The Failure of Technology in White Noise by Don Delillo One particularly unfortunate trait of modern society is our futile attempt to use technology to immunize ourselves against the fear of death. The failure of technology in this regard is the general subject of Don Delillo''s book White Noise. Throughout this novel, technology is depicted as the ominous messenger of our common fate, an increasing sense of dread over loss of control of our lives and the approach of inevitable death in spite

  • White Noise, by Don Delillo

    1632 Words  | 4 Pages

    Webster’s dictionary defines a distraction as a mental turmoil. Don Delillo, the author of the novel White Noise shows how distractions are nothing more than a mental turmoil towards the characters in the novel and this is proved in several different circumstances. The characters use distractions to avoid accepting the problems they come across in their everyday lives. The many distractions that the characters in the novel make use of are used to help them avoid their lack of spiritualism, their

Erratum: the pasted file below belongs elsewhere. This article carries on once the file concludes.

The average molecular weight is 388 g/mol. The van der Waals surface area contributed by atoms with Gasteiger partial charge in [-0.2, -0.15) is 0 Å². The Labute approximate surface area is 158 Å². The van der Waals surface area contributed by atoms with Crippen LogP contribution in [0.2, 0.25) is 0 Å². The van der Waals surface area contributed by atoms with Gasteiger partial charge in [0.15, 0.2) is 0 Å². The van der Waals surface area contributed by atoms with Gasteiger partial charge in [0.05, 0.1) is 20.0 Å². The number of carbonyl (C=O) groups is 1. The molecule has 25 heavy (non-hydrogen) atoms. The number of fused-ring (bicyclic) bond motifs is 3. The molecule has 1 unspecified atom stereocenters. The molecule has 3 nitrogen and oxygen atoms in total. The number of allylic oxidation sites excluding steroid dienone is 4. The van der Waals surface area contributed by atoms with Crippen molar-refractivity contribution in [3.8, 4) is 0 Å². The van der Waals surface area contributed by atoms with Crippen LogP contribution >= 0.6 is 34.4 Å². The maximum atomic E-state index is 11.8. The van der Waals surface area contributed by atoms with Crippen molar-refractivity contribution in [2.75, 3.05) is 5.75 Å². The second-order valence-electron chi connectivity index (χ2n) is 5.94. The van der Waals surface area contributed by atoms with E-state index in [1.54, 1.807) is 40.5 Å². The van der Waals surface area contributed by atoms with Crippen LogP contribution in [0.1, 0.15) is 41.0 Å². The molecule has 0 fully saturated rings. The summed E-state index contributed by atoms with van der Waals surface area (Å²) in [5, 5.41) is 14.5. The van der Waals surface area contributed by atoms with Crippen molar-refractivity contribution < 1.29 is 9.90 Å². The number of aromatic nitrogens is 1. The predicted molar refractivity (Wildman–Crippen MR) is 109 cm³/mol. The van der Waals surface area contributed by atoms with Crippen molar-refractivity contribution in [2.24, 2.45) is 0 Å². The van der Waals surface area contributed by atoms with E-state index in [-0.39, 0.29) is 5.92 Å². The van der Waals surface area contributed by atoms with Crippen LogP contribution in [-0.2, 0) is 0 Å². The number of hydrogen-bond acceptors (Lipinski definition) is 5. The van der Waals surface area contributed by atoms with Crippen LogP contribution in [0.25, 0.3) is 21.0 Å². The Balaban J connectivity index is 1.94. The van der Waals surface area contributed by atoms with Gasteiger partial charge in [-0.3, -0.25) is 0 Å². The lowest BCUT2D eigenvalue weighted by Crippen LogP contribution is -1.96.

• Themes in White Noise by Don DeLillo

    2251 Words  | 5 Pages

    (Oakeshott) The idea of the lacking of realness is one of the major themes carried out throughout the novel White Noise by Don DeLillo, especially through the device of the television. “For most people there are only two places in the world. Where they live and their TV set. If a thing happens on television, we have every right to find it fascinating, whatever it is.” (DeLillo 66) The television in the novel White Noise is portrayed almost as a character and plays a significant role in the lives of

  • How Does Don Delillo Create Tension In White Noise

    1170 Words  | 3 Pages